For this article, we will use Authy. You can read our own guide on using Authy here.
First, install Authy on your mobile device. It works on both iOS and Android devices. It can be found in the Apple App Store or Android Play Store.
Once it is installed, you are ready to go. Log into your site, for example, Amazon. Head over to the account settings and then security. For most online accounts, you should see something that says to enable two-factor or multi-factor authentication. Enable that then you will be asked what type of authentication you want to use. Regardless if you selected Authy or Google Authenticator, select the authenticator app.
The website will display a QR code for you to scan using the authenticator app. Once you scan that using the phone’s camera, you will see a 6 -digit number that changes every 30 seconds. Take that number and enter it into the website you are linking.
Once you do that, the site is linked with the authenticator app on your phone. Going forward, every time you log into the site, you will first provide your username and password, but after that, you will be asked for your authenticator app’s code. Launch the app on your phone and enter the 6-digit number it shows.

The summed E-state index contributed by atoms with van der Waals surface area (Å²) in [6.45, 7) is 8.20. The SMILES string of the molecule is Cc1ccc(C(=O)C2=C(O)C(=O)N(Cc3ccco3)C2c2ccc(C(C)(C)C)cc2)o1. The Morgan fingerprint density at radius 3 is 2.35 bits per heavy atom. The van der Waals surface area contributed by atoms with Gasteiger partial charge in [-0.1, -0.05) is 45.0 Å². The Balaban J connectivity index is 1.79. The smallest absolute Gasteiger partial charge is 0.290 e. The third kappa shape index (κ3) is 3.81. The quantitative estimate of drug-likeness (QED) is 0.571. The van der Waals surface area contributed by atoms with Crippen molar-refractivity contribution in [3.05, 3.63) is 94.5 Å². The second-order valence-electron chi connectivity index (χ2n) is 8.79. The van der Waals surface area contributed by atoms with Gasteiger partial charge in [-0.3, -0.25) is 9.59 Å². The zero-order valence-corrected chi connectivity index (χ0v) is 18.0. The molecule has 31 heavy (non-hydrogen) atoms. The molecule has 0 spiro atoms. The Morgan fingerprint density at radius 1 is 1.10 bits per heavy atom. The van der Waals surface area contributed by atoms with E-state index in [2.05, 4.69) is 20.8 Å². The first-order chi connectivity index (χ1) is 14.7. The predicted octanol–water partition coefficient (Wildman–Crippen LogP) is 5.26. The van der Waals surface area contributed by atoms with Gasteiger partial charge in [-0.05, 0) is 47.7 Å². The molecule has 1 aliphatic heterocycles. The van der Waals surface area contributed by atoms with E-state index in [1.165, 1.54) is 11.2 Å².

A hacker would now need to have both your username/password and your phone to get access to your authenticator app for them to get into your account. You’ve just locked down your account and will keep out all but the most determined attackers.
One thing to keep in mind is to make sure that you back up your authenticator app. If you lose it, you will be locked out of your accounts. For most phones, this isn’t an issue since the app is likely backed up to the cloud using the phone’s cloud backup service. But don’t take that for granted – make sure you have a backup. You can also install it on more than one device such as your PC and your tablet. This will at least allow you to access your sites in the event you lose your phone.
Multi-factor authentication is a great way to protect your online accounts from attackers. With apps such as Authy and Google Authenticator, there is no cost so there is no reason not to get started using these apps.